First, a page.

Thursday, September 01, 2005

Columnist says CCST Royalty Position OK

Los Angeles Times business columnist Michael Hiltzik chastized Prop. 71 backers once again this morning, but said efforts to generate bigger bags of swag from California stem cell research are unrealistic.

Hiltzik was reacting to the recent report by the California Council on Science and Technology that recommended following federal models for royalties for research funded by the California stem cell agency.
He said criticism that the council was biased were not justified.

"The council's study group comprised 17 members, of whom seven represent (arguably) private industry. An additional seven came from academia, including four from the University of California or its constituent campuses; two from federally funded research institutions (Lawrence Livermore National Laboratory and NASA's Ames Research Center); and one from state government," Hiltzik wrote.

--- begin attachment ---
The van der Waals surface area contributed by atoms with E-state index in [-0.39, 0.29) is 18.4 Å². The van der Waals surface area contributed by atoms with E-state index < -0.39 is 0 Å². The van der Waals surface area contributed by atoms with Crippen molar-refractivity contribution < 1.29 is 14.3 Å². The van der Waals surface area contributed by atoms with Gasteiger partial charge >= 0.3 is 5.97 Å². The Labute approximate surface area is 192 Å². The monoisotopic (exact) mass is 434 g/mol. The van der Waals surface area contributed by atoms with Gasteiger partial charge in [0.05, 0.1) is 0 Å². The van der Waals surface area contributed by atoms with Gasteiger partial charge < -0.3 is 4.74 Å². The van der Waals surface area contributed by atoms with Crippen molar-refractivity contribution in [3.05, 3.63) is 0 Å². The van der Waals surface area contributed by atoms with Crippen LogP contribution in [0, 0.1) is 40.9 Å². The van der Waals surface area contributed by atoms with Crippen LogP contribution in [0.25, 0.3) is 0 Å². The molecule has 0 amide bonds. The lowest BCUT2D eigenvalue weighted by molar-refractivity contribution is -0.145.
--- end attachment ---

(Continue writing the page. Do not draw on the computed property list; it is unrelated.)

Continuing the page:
"What these people have in common, says Susan Hackwood, executive director of the nonpartisan and nonprofit science and technology council, is their experience in handling intellectual property.

"They're also knowledgeable about what's required to move basic research into the commercial world: patience and lots more money, most of which will have to come from industry."

Hiltzik noted that the CCST report blamed the unrealistic revenue expectations "partially on an economic impact analysis, paid for by the Prop. 71 promoters, that had all but advised voters to start counting the money now."

One lesson to be learned from Prop. 71, Hiltzik said, is "that initiative campaigns, with their wild promises and unverifiable assertions, have become poor tools for making policy. We voters would be wise to remember that, as more lies and misrepresentations fill our TVs in the run-up to the November election."

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